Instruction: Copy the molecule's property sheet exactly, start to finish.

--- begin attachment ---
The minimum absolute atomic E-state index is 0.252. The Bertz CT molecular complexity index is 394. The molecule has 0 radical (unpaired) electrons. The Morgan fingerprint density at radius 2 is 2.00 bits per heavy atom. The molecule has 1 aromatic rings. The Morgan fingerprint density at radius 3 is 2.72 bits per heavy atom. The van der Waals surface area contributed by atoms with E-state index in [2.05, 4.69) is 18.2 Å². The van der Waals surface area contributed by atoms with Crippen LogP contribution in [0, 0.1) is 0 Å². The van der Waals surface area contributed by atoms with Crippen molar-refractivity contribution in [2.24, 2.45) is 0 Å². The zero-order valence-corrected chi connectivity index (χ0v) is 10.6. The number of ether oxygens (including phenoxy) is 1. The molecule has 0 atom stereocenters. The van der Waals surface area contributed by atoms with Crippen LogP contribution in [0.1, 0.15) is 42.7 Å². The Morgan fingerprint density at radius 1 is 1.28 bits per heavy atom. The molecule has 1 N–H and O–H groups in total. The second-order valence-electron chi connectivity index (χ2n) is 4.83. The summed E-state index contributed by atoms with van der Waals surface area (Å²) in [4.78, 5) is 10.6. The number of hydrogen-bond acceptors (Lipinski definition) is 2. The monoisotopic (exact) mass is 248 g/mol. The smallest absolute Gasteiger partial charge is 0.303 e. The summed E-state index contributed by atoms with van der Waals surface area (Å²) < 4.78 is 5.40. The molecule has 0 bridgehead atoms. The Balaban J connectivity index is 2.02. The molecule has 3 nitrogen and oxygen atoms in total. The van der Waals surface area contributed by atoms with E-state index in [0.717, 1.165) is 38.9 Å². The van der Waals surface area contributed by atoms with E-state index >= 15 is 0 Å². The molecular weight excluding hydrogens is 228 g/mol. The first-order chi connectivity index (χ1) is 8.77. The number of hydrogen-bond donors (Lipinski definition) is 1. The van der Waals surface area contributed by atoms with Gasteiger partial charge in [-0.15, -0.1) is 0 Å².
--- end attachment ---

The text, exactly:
The minimum absolute atomic E-state index is 0.252. The Bertz CT molecular complexity index is 394. The molecule has 0 radical (unpaired) electrons. The Morgan fingerprint density at radius 2 is 2.00 bits per heavy atom. The molecule has 1 aromatic rings. The Morgan fingerprint density at radius 3 is 2.72 bits per heavy atom. The van der Waals surface area contributed by atoms with E-state index in [2.05, 4.69) is 18.2 Å². The van der Waals surface area contributed by atoms with Crippen LogP contribution in [0, 0.1) is 0 Å². The van der Waals surface area contributed by atoms with Crippen molar-refractivity contribution in [2.24, 2.45) is 0 Å². The zero-order valence-corrected chi connectivity index (χ0v) is 10.6. The number of ether oxygens (including phenoxy) is 1. The molecule has 0 atom stereocenters. The van der Waals surface area contributed by atoms with Crippen LogP contribution in [0.1, 0.15) is 42.7 Å². The Morgan fingerprint density at radius 1 is 1.28 bits per heavy atom. The molecule has 1 N–H and O–H groups in total. The second-order valence-electron chi connectivity index (χ2n) is 4.83. The summed E-state index contributed by atoms with van der Waals surface area (Å²) in [4.78, 5) is 10.6. The number of hydrogen-bond acceptors (Lipinski definition) is 2. The monoisotopic (exact) mass is 248 g/mol. The smallest absolute Gasteiger partial charge is 0.303 e. The summed E-state index contributed by atoms with van der Waals surface area (Å²) < 4.78 is 5.40. The molecule has 0 bridgehead atoms. The Balaban J connectivity index is 2.02. The molecule has 3 nitrogen and oxygen atoms in total. The van der Waals surface area contributed by atoms with E-state index in [0.717, 1.165) is 38.9 Å². The van der Waals surface area contributed by atoms with E-state index >= 15 is 0 Å². The molecular weight excluding hydrogens is 228 g/mol. The first-order chi connectivity index (χ1) is 8.77. The number of hydrogen-bond donors (Lipinski definition) is 1. The van der Waals surface area contributed by atoms with Gasteiger partial charge in [-0.15, -0.1) is 0 Å².